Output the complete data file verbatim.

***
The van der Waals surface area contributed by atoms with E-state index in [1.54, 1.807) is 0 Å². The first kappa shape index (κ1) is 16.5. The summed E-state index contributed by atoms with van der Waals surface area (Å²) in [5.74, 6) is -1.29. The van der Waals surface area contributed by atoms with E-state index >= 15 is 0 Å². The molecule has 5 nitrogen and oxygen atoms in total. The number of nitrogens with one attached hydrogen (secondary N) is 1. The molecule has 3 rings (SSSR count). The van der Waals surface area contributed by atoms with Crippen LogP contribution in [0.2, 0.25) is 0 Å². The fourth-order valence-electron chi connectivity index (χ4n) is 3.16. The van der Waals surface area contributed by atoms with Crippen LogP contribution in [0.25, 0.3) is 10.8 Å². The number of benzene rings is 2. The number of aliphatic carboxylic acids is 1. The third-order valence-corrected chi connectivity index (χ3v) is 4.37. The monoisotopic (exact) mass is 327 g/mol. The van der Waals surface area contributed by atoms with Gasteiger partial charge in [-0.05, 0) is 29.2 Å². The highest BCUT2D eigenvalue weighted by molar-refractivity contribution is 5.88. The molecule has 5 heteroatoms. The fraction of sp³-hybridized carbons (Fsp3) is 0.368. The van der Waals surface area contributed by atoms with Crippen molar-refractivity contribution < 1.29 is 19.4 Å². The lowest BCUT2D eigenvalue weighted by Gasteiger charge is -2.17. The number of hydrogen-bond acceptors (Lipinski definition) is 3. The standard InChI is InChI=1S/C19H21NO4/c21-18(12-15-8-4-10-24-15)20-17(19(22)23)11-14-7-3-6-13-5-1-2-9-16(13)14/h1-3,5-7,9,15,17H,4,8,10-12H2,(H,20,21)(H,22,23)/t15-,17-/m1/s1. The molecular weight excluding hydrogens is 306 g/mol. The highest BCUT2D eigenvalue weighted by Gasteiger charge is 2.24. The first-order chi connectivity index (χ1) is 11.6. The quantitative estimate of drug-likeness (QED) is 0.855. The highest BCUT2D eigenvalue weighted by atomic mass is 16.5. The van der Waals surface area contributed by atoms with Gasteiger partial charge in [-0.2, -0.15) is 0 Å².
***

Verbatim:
The van der Waals surface area contributed by atoms with E-state index in [1.54, 1.807) is 0 Å². The first kappa shape index (κ1) is 16.5. The summed E-state index contributed by atoms with van der Waals surface area (Å²) in [5.74, 6) is -1.29. The van der Waals surface area contributed by atoms with E-state index >= 15 is 0 Å². The molecule has 5 nitrogen and oxygen atoms in total. The number of nitrogens with one attached hydrogen (secondary N) is 1. The molecule has 3 rings (SSSR count). The van der Waals surface area contributed by atoms with Crippen LogP contribution in [0.2, 0.25) is 0 Å². The fourth-order valence-electron chi connectivity index (χ4n) is 3.16. The van der Waals surface area contributed by atoms with Crippen LogP contribution in [0.25, 0.3) is 10.8 Å². The number of benzene rings is 2. The number of aliphatic carboxylic acids is 1. The third-order valence-corrected chi connectivity index (χ3v) is 4.37. The monoisotopic (exact) mass is 327 g/mol. The van der Waals surface area contributed by atoms with Gasteiger partial charge in [-0.05, 0) is 29.2 Å². The highest BCUT2D eigenvalue weighted by molar-refractivity contribution is 5.88. The molecule has 5 heteroatoms. The fraction of sp³-hybridized carbons (Fsp3) is 0.368. The van der Waals surface area contributed by atoms with Crippen molar-refractivity contribution < 1.29 is 19.4 Å². The lowest BCUT2D eigenvalue weighted by Gasteiger charge is -2.17. The number of hydrogen-bond acceptors (Lipinski definition) is 3. The standard InChI is InChI=1S/C19H21NO4/c21-18(12-15-8-4-10-24-15)20-17(19(22)23)11-14-7-3-6-13-5-1-2-9-16(13)14/h1-3,5-7,9,15,17H,4,8,10-12H2,(H,20,21)(H,22,23)/t15-,17-/m1/s1. The molecular weight excluding hydrogens is 306 g/mol. The highest BCUT2D eigenvalue weighted by Gasteiger charge is 2.24. The first-order chi connectivity index (χ1) is 11.6. The quantitative estimate of drug-likeness (QED) is 0.855. The highest BCUT2D eigenvalue weighted by atomic mass is 16.5. The van der Waals surface area contributed by atoms with Gasteiger partial charge in [-0.2, -0.15) is 0 Å².